Ice Cream Mix History: A Brief Look at Junket
Where did ice cream mixes come from?
Junket, one of the more popular ice cream mix brands and a top pick in this article, traces its roots all the way back to Europe in the late 1800’s.
As you make ice cream at home, consider reading this story to the kiddos to learn more about the history of food, chemistry and innovation.
With the brand’s permission, here’s a reprint of the company’s interesting journey:
Denmark at the start: cheese!
“The story of the Junket brand begins in Denmark in 1874, when Christian D. A. Hansen founded Hansen’s Technical-Chemical Laboratory in Denmark to make rennet extract for the cheese making industry.
Hansen was born in 1843. In 1864 he earned his MA in pharmaceuticals and after some time as a pharmacist as well as editor of publications about pharmaceuticals he began working as an assistant at the chemical laboratory of the University of Copenhagen. In 1872 he won an award for his research. Throughout his life he continued to work in the field of pharmaceuticals and to fund education.
One of the topics of Hansen’s research at the University was digestive enzymes, including pepsin. In 1873 he and a partner opened a small factory that made pepsin preparations for people suffering from digestive problems. Hansen also began working with rennet, which is produced in the fourth stomach of ruminants such as cows and is used in making cheese; the rennet makes the milk coagulate so that the watery whey can be drained away, leaving the curds that become cheese.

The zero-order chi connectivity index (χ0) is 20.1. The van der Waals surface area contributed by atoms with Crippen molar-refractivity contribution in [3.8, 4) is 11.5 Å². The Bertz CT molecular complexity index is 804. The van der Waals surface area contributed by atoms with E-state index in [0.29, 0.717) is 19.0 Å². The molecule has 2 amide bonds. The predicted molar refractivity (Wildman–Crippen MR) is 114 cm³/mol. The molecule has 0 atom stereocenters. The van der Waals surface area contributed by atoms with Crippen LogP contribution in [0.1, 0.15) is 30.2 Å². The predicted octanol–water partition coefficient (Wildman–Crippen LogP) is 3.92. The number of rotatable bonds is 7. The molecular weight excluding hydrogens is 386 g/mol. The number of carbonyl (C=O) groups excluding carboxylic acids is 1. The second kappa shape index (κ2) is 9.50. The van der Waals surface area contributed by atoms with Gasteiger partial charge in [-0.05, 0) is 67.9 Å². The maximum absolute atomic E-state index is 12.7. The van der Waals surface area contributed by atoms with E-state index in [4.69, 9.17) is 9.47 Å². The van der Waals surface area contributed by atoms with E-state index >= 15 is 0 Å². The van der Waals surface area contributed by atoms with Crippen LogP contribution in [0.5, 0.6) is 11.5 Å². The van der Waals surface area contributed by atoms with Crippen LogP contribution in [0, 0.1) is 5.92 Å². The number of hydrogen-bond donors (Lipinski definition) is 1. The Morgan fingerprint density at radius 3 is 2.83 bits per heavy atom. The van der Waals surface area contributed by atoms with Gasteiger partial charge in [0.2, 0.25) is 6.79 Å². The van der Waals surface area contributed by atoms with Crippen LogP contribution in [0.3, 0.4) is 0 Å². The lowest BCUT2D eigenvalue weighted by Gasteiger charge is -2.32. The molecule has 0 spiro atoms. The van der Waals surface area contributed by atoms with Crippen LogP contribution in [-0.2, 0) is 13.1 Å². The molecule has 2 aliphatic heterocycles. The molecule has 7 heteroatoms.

The source of the rennet was normally calves that had not yet been weaned, and thus it was available only when a calf was slaughtered. While there were various ways of extracting and preserving the rennet needed for cheesemaking, there was no standardization of the strength of the solution and the results were often unsanitary.
Hansen used his experience in chemistry and pharmacology to produce “an extract of high keeping quality, uniform strength, and free from the contaminating impurities characteristic of the – often foul – liquid of uncertain coagulating power produced by soaking the stomachs in whey in the dairy.”
In 1874 Chr. Hansen’s Technical Chemical Laboratory (which came to be known simply as Chr. Hansen’s Laboratory) was founded in Copenhagen. Its products, which besides rennet included coloring to add to the milk to make the cheese more attractive, rapidly became very widely used in the cheese industry not only in Denmark but in many other countries.
The New York branch: Junket comes to the U.S.
In 1877, Johan D. Frederiksen, a Danish dairyman and agriculturalist, emigrated to the United States and the following year opened a branch of Chr. Hansen’s Laboratory in New York State, which at the time was the hub of the developing cheese-making industry in America.
In 1882 the plant moved to Little Falls, New York. In 1891 a new factory built on Lock Island in the Mohawk River at Little Falls began operations; the island was renamed Hansen Island. The factory grew over the years.